Every year by 25 November we are reminded again of the challenges of women and children, that we need to work together to end violence against women and children. A year ago we, at Goedgedacht Trust could not imagine that this year we would lose two colleagues very dear to us to senseless violence. This article we therefore tribute to Maria Isaacs and Lynne Stuart Fox who were both murdered in the first half of this year.
We are again reminded of the importance of addressing the root causes of violence against women and children.
At Goedgedacht we have youth centres who keep children safe on a daily basis (week days and sometimes weekends). As the saying goes prevention is better than cure.
We have child safe guarding measures like doing safety checks (police checks, Child Protection Register, Sexual Offenders Register) for all our staff and permanent volunteers. We also train our centre managers to identify situations where children show signs of abuse. Our Centre Managers work closely with the BIG FIVE stakeholders in the social sector, namely the social worker, police, school principal, municipal councillor and clinic. They will refer children when they notice any suspect behaviour or challenges and also notify their managers. All visitors to our centre must also put their names on a register.
Safety measures at our preschools are even more stringent because we work with little children who cannot talk for themselves. We have discussions with parents when children come into school with many bruises and marks. The school principal reported recently, “it is so wonderful to see the marks disappear over time after an intervention with parents”.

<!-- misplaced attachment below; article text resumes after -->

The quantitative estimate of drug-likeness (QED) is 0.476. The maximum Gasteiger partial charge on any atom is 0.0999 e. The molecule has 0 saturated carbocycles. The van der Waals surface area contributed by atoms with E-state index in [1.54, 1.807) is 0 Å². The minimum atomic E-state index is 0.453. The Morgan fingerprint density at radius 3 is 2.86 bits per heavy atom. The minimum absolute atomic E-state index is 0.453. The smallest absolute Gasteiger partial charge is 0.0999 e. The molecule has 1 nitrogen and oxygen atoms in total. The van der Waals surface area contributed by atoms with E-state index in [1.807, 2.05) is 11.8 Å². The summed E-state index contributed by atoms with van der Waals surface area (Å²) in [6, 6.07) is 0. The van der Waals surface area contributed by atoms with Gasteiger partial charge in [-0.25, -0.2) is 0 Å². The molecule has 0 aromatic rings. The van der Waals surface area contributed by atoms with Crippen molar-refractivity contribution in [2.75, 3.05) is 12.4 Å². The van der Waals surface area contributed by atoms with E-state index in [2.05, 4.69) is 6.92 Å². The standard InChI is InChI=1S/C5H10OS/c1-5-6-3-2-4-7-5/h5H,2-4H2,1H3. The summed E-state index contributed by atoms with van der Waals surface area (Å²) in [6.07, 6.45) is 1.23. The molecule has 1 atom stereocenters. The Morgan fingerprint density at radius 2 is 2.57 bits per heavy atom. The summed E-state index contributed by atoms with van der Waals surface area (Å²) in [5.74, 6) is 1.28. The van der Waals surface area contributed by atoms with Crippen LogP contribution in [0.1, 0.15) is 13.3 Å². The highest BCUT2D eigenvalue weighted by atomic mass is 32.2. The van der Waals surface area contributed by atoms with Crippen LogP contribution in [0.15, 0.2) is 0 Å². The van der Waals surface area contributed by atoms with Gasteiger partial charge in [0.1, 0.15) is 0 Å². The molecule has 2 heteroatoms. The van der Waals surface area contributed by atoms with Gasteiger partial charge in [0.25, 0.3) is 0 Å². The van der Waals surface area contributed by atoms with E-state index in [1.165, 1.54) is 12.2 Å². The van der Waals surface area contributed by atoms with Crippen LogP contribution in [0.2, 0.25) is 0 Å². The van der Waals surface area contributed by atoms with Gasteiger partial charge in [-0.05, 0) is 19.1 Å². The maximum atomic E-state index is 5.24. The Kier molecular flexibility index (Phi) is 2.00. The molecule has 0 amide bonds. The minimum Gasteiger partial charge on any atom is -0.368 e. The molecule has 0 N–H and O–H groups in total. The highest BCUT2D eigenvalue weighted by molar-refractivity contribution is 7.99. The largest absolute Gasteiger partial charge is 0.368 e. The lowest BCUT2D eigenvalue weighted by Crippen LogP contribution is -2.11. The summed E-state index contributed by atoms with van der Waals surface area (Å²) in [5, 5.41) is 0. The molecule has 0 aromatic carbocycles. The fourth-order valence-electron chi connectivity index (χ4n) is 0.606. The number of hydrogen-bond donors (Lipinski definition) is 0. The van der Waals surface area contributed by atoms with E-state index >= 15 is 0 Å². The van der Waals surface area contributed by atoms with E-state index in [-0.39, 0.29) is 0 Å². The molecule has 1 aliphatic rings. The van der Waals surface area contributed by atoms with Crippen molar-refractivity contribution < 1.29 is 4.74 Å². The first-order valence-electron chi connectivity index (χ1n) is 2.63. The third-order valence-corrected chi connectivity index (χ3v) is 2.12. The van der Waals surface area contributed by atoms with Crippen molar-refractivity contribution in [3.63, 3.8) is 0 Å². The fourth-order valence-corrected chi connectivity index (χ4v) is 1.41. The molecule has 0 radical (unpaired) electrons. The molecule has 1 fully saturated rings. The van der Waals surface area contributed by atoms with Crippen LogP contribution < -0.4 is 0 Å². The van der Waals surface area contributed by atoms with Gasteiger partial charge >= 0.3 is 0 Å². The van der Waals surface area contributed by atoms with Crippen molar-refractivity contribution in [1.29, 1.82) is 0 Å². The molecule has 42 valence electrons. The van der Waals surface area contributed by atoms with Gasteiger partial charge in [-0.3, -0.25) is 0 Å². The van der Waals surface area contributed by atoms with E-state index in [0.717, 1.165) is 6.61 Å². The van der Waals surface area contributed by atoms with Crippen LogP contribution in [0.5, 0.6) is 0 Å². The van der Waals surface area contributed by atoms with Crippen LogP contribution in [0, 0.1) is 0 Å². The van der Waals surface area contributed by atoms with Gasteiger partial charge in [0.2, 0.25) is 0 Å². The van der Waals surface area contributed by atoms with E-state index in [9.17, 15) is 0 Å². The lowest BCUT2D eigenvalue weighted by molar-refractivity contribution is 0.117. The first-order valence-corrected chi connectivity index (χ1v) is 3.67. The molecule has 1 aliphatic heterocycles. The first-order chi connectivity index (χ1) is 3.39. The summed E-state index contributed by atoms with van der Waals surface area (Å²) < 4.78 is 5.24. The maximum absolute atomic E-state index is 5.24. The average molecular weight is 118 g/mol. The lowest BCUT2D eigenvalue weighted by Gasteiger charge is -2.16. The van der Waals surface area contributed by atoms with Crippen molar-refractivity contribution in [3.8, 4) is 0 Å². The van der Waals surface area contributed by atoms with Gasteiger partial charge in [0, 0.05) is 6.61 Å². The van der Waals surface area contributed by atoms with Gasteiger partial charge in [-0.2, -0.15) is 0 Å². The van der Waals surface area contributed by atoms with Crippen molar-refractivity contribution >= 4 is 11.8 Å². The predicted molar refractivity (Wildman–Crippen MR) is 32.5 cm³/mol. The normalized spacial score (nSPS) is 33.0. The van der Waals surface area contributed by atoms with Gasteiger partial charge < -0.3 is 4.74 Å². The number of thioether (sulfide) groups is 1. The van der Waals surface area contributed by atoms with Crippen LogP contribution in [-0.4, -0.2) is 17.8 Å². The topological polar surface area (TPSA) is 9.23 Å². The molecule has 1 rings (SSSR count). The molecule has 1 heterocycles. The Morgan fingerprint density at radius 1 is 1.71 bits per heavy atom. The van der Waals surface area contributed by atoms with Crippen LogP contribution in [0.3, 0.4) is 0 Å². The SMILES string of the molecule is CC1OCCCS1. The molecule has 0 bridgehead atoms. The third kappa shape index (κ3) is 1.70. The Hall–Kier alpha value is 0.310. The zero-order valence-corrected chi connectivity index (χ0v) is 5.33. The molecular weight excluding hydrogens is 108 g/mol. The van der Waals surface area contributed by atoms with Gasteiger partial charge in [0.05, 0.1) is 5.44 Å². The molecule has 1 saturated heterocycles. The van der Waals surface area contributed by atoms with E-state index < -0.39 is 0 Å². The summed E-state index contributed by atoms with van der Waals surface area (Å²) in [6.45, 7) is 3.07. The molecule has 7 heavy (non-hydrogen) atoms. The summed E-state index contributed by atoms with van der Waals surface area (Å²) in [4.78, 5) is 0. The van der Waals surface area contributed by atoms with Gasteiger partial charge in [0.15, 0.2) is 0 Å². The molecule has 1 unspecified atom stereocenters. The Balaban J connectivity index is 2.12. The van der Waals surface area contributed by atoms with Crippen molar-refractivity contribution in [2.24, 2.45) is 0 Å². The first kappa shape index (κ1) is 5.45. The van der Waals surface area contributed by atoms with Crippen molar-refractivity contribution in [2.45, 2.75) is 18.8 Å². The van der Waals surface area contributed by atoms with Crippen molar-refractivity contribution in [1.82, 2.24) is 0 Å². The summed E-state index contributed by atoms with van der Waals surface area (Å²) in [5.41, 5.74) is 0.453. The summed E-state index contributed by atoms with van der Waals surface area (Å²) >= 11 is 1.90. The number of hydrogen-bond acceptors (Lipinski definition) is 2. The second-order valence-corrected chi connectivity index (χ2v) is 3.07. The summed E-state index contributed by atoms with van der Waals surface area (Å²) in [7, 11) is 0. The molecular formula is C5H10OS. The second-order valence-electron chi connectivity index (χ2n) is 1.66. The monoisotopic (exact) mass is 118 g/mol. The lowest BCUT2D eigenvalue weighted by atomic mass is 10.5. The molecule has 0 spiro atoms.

We are very proud of our men’s group drawing older and younger men from farms in the vicinity of Goedgedacht. In the men’s group a safe space is created for men to talk about issues that bother them and worry them. They can talk freely about their relationships and challenges and peer to peer support is given. The men who have been in the men’s group for some time become role models to the younger men and encourage them to be supportive to their partners and the mothers of their children.
In the last year our sports programme with farm sports clubs was revived. We asked about 22 young men what impact the sports programme had on their communities. Of the 22 respondents 10 said that the programme made and(an) impact on fighting incidents in the community (including domestic violence) and 6 said that only sometimes there were less incidents of fighting. The organising and development of sports clubs were done by also focusing on the values of a sportsman and the importance (of)him being an example to other men in the community with his behaviour towards women. The perception amongst men that there were less violence since the sport programme started, might indicate that channelling men’s energy in the right way, leads to a reduction in aggressive behaviour.
We also asked the respondents how they view violence in a relationship. Most said it was always wrong but still a few said that is was sometimes right and only sometimes wrong. It made us aware that we need to have discussions and dialogues on these subjects to change the underlying beliefs in our community that violence between men and women is at times justified. People still laugh when hearing the saying : “Hy slaan die liefde in” (he hits in the love).We will continue to research the impact of the programme and intensify the discussions around relationships and violence.
At Goedgedacht we belief prevention is better than cure. We won’t give up looking for the underlying causes of violence against women and children and finding solutions to these issues.